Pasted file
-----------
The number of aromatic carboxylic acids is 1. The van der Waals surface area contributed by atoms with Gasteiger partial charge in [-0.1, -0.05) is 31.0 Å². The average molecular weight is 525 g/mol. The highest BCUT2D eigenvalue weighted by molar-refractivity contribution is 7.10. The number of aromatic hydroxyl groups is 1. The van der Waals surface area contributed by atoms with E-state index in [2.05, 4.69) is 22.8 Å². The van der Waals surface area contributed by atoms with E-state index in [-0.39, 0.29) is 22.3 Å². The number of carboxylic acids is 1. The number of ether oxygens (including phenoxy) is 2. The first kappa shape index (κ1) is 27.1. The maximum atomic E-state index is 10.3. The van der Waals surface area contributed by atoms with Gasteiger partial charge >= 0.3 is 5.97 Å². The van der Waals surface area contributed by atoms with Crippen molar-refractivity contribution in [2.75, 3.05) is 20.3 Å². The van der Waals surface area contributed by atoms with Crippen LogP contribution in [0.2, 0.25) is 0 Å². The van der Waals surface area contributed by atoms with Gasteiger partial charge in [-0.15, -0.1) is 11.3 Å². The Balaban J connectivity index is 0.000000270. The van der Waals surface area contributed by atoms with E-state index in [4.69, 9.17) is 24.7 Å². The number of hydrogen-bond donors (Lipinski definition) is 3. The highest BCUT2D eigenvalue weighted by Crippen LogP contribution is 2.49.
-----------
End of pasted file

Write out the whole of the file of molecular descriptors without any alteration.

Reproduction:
The number of aromatic carboxylic acids is 1. The van der Waals surface area contributed by atoms with Gasteiger partial charge in [-0.1, -0.05) is 31.0 Å². The average molecular weight is 525 g/mol. The highest BCUT2D eigenvalue weighted by molar-refractivity contribution is 7.10. The number of aromatic hydroxyl groups is 1. The van der Waals surface area contributed by atoms with E-state index in [2.05, 4.69) is 22.8 Å². The van der Waals surface area contributed by atoms with E-state index in [-0.39, 0.29) is 22.3 Å². The number of carboxylic acids is 1. The number of ether oxygens (including phenoxy) is 2. The first kappa shape index (κ1) is 27.1. The maximum atomic E-state index is 10.3. The van der Waals surface area contributed by atoms with Gasteiger partial charge >= 0.3 is 5.97 Å². The van der Waals surface area contributed by atoms with Crippen molar-refractivity contribution in [2.75, 3.05) is 20.3 Å². The van der Waals surface area contributed by atoms with Crippen LogP contribution in [0.2, 0.25) is 0 Å². The van der Waals surface area contributed by atoms with Gasteiger partial charge in [-0.15, -0.1) is 11.3 Å². The Balaban J connectivity index is 0.000000270. The van der Waals surface area contributed by atoms with E-state index in [4.69, 9.17) is 24.7 Å². The number of hydrogen-bond donors (Lipinski definition) is 3. The highest BCUT2D eigenvalue weighted by Crippen LogP contribution is 2.49.